As a registered user (free) on the X-Plane site, you will find a large assortment of (also free) LSAs that can be downloaded and flown. These airplanes are vetted for quality, and with only a rare exception, their developers have done their homework to make sure the simulated airplane flies exactly like the real thing.
I spend a lot of time these days flying various LSAs in X-Plane as I write this light sport/sport pilot series, as this gives me a better perspective when the real thing is just not available. Here is a look at a few simulated LSAs I have been flying lately.
Piper J3 Cub
I am lined up where the numbers would be if Runway 13 at Pioneer Airport in Oshkosh (WS17) had numbers. Choosing the Piper J3 Cub with tundra tires, I firewall the throttle and immediately the tail comes up, just like the real thing. I’ve dialed in just 5 knots of crosswind out of 235 degrees, and staying on the rudder pedals keeps the nose pointed down the grass runway, and the X-Plane Cub is off the ground before I know it.
The minimal but also quite realistic avionics in front of me tell me only what I really need to know to stay in the air, and after a quick touch-and-go at the Ultralights Field and a greaser landing right on Boeing Plaza, I take back off and buzz the controllers in the tower, because in a flight simulator, you can do that without hearing from the FAA.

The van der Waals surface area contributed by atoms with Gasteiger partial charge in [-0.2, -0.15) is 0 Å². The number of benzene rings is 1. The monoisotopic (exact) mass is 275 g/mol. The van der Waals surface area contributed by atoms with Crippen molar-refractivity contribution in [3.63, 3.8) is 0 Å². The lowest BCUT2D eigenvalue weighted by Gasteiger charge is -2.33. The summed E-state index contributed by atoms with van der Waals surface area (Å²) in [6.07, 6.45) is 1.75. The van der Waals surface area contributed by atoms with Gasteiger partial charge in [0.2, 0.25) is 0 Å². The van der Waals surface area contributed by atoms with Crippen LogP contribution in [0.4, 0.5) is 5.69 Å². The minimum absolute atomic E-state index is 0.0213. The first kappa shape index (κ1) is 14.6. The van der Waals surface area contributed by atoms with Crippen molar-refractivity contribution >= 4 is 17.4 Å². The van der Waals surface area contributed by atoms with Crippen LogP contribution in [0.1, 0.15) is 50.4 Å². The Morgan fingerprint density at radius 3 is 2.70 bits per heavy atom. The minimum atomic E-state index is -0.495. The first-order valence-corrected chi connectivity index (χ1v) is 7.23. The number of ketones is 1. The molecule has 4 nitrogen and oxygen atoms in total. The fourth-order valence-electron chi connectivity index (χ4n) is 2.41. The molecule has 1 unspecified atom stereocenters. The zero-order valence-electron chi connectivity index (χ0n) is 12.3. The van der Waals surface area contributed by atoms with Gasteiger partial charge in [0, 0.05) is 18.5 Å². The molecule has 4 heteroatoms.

I choose Runway 31 back at Pioneer for my landing, and with a bit of a right-rear-quartering tailwind, as expected in real-life, the Cub is a handful until those huge tundra tires grab the grass below me. The X-Plane Cub flies as expected, and even a small reduction in its limited power brings the nose down into a gentle descent.
Zenith STOL CH701 ‘Sky Jeep’
To give this simulated STOL machine a good workout, I am using Idaho’s Johnson Creek (3U2) with an elevation of 4,690 feet. I’m using Runway 35, and have dialed in wind 011 at 10G12 at ground level. This will be a quick lap around the patch, with steep rising terrain to my left, and much steeper terrain just east of the runway.
With one notch of flaperons, I am off the runway in a blink of an eye, and the Zenith handles the “sporty” mountain winds without flinching. I clean up the airplane and set into an aggressive left climbing turn, seeing 60 kias at 1,000 fpm. Now with a decent tailwind, the CH701 heads south down the valley at almost 90 kias, and I turn back towards the airport, pulling power and adding the first notch of the full-span flaperons. With the airport made in a comfortable 64 kias approach, I drop full flaperons and combined with the simulated Zenith’s fixed leading-edge slats, I slow quickly to 50 kias. Even with the gusty winds, the X-Plane CH701 seems on rails, and I touch down at 45 kias, stopping in what seems like 200 feet.